HOME

TECHNICAL BULLETINS

CORE ACCEPTANCE CRITERIA

SERVICE INFORMATION

COSHH/MSDS INFORMATION

KNOWLEDGE BASE

VIDEO LIBRARY

USER CONTRIBUTIONS

ASK THE EXPERTS

E-LEARNING  

TECHNICAL SUPPORT CONTACTS

PRIVACY POLICY










SPECIAL FEATURES

SIGN UP TO PART INFO

DOWNLOAD TECHNICAL LINKS

Log in   Sign up

Car Care & Valeting

Engine Oil Selection

Today, over 48% of cars and light commercials on the UK’s roads require an engine or manufacturer-specific oil. That number is growing at around 5% every year, which has serious implications for anyone who gets it wrong.

Modern engine oil is a very sophisticated, highly technical product. Its primary role of reducing friction between the moving parts – by separating them with a microscopic film of lubricant – has not changed since the invention of the internal combustion engine. However, oil also plays a vital part in preserving the integrity of seals, cleaning and inhibiting corrosion of components and dispersing around a third of the heat generated by the combustion process from the engine.

In fact, by harnessing the transformative power of chemistry, motor oil has come a long way in a relatively short time. Early developments leading to the formulation of synthetic oils were originally driven by the aviation industry after World War II. By the 1970s synthetic oils really took off in the automotive field and gradually began to replace traditional mineral oils.

The process was given added impetus when the European Automobile Manufacturers Association (ACEA) established its first service-fill oil ‘sequences’ in 1996. Based on a series of demanding engine tests, the sequences are a benchmark set of lubricant standards. They are classified by their suitability for gasoline and diesel passenger vehicle engines, now harmonised as the ACEA ‘A/B’ sequences. The increasingly relevant ACEA ‘C’ class of low SAP oils are intended for vehicles fitted with three-way catalytic converters (CATs) and diesel particulates filters (DPFs).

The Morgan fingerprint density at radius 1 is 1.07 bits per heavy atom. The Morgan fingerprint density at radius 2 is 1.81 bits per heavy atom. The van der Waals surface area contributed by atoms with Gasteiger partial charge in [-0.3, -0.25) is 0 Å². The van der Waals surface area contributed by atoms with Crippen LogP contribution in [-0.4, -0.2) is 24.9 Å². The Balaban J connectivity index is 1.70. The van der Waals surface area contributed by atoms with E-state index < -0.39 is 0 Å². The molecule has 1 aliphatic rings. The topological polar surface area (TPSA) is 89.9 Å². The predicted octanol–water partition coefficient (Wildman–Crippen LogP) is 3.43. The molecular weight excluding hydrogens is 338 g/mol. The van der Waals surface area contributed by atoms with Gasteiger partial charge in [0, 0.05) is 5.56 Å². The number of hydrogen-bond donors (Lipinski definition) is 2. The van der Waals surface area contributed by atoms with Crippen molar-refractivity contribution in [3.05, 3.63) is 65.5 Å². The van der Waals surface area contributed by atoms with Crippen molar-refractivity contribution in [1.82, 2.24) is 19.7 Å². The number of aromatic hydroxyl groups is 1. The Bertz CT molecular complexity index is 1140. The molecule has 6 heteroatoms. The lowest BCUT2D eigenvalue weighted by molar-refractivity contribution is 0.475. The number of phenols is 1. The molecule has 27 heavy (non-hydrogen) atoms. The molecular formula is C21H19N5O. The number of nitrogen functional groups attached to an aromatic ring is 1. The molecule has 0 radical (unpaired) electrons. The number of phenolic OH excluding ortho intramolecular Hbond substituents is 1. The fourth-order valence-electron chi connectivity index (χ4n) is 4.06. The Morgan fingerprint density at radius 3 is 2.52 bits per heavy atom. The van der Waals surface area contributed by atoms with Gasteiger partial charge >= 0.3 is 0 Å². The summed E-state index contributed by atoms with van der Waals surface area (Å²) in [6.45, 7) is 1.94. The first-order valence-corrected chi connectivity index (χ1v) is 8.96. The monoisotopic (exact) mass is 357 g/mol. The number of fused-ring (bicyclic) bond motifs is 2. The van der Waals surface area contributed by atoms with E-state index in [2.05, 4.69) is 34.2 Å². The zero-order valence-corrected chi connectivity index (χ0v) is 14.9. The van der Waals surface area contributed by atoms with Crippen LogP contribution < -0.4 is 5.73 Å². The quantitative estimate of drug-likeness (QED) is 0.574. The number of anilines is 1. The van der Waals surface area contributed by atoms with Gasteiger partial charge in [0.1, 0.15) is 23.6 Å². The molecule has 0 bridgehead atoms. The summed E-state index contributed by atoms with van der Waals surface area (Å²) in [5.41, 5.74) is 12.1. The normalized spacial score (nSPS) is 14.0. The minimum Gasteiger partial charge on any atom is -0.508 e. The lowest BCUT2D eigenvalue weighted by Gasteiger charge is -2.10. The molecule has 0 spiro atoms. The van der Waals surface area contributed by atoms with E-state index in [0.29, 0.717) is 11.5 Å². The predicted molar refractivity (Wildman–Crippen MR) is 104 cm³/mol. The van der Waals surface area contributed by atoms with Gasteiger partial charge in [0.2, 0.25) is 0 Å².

The ACEA classes are sub-divided into categories, e.g. A3/B3 etc, indicating oils for different applications within a class and, since their introduction, have been upgraded on average every two years. This has kept the sequences abreast of new engine design and manufacturing technologies, hugely extended oil change intervals, the never-ending demand for greater power, improved fuel efficiency and, in particular, stricter EU legislation to reduce exhaust emissions and the disposal of waste oil.

By the end of the 20th century, vehicle manufacturers began introducing engine-specific oil formulations for their own models and giving them special codes – VW-this, MB-that, BMW-the other and so on. This resulted in a huge proliferation of products necessary to meet all requirements in the market, especially when the VMs later upped the ante by making the use of these oils a warranty-critical requirement in servicing regimes. Thus the business of engine oil application became more focused and more complex. The common practice of fitting a ‘one-size-fits-all’ 10W-40 in almost any vehicle that passed through workshops has since gone into rapid decline.

According to BTN Turbo, over 90% of turbo failures are oil related, so consider how much it might cost to replace a turbocharger that has failed due to the wrong oil being used. Furthermore, what about the CAT that has been irreversibly ‘poisoned’? Or the DPF that has been terminally blocked, all because the appropriate ACEA ‘C’ category oil had not been used? Such errors can result in hefty bills, typically into 4 figures.